Development n°3:  Responsive CX 

In terms of Customer experience, we think that a new trend, at the crossroads between hyper customisation and hyper automation, has emerged and could be termed: responsive customer experience

For a few years now, we have been offering responsive-design digital formats that automatically adapt to users’ screen size. Today, the coupling of marketing solutions and Digital Asset Management (DAM) has also made it possible to automatically format videos according to user device and bandwidth, as are messages and images according to customer path and choices (see examples provided by Wedia). 

Even video content can be dynamically customised based on customer type and needs (see the video content dynamic management of Sundaysky, a company specialised in video content management and distribution). 

In short, in spite of the challenges ahead for visitor tracking third-party cookies, Customer experience is bound to automatically adapt to customers from start to finish: to their context of use, preferences, actions…based on marketing content and scenarios deigned upstream. 

Striking a balance between digitalization and the human touch 

Of course, the aim is not to digitalise everything and lose all human contact with customers. The challenge lies in striking the right balance between non-physical digitalisation, the human touch and the tangible (contact centres, customer visits, telephone follow-ups, paper-based mail…) for maximum efficiency. This digital/human-tangible configuration is of strategic importance to provide Customer experiences that will help you occupy a specific position on the market that is in keeping with your corporate image.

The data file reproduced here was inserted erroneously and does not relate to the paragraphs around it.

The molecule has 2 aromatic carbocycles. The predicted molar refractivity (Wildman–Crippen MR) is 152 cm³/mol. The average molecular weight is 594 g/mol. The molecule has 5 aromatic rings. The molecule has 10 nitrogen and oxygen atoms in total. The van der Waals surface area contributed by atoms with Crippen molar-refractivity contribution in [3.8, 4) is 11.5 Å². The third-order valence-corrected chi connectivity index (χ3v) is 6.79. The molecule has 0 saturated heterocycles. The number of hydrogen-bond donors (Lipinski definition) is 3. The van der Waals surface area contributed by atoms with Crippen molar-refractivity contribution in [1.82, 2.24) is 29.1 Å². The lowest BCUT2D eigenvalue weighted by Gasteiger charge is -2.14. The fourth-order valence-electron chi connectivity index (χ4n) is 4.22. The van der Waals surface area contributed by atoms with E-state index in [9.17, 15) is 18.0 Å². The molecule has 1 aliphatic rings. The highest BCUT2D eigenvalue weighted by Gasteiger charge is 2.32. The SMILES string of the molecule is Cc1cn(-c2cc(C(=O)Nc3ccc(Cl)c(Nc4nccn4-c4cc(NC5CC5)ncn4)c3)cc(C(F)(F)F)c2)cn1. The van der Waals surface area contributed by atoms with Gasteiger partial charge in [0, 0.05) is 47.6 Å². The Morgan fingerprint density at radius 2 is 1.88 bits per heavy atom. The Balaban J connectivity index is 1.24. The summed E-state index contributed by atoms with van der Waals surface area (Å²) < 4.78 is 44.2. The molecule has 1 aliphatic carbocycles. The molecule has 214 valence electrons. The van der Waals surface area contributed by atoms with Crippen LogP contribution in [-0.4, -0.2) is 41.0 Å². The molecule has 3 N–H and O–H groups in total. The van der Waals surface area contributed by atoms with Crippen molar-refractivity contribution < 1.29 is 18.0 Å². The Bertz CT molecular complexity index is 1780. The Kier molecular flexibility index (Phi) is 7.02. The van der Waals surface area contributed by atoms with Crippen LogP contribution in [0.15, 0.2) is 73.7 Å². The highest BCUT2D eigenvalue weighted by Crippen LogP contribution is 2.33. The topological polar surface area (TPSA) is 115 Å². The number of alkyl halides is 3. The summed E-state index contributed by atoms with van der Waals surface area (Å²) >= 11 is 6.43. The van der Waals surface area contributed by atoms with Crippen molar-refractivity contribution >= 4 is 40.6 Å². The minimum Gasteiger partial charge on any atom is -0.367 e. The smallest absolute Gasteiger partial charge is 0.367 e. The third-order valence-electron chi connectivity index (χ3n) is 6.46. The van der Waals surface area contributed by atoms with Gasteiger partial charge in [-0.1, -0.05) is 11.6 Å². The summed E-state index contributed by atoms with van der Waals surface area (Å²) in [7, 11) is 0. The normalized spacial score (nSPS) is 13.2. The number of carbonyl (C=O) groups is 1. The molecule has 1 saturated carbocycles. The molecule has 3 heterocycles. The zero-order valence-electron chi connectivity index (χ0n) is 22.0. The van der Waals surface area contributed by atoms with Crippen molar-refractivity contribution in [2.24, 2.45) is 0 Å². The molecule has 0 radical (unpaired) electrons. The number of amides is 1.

Defining one’s own configuration is synonymous to defining one’s own value proposition, a bit like a hotel chain deciding to focus on bedding, bathrooms and breakfasts whilst simplifying as much as possible greetings at the reception desk. 

Software is still eating the world Diagram - 2

Development n°4: fiercer international competition among service providers  

For centuries, wealth accumulation and capitalism have run namely on the exploitation of finite and localised resources (farm products, labour, gold and minerals, coal, oil…), the protection/opening-up of markets according to countries’ relative power and transport systems. 

“The 18th century is (…) the century in which capitalism establishes itself as a system with its own production mode. But it does so on the basis of the accumulation of wealth that continues to be generated by two main sources: 

  • Traditional extortion in the form of surplus labour in the agricultural sector  
  • Colonial overexploitation in various forms 

Due to the development of (domestic and global) markets and the expansion of trade, increasing production becomes a necessity: first, in traditional forms (manufacturing, home-based work), then, with techniques and within the context of factories running on energy sources.” (Source: Histoire du capitalisme de 1500 à nos jours, Michel BRAUD). 

Many centuries and industrial revolutions later, thanks to digitalisation, we can now create high added-value offerings by combining tools, software and services (which can be remotely provided). These services, mostly flexible due to the Cloud’s capabilities, are: 

  • A means of increasing production capacity (robotisation, automation, productivity…) other than by surplus labour 
  • Accessible from virtually anywhere in SaaS mode or through downloads (today, there is no need to control a region to have access to it if communication networks are open) 
  • The result of a whole world teeming with new ideas 

Even more than raw materials, labour and energy, this new type of knowledge and work is easily shared and exchanged at the very heart of what is an extremely competitive global market since, at the end of the day, barriers to entry are quite low. 

Outsourcing accounting, contact centres, monitoring services… has become quite common. In the same way, each new digitalised activity can then be (much more) easily outsourced, remotely managed and optimised (examples: machine tools monitoring, cybersecurity, production line quality analysis, shelf stock optimisation in hospitals, deliveries, damage assessment, container farming…).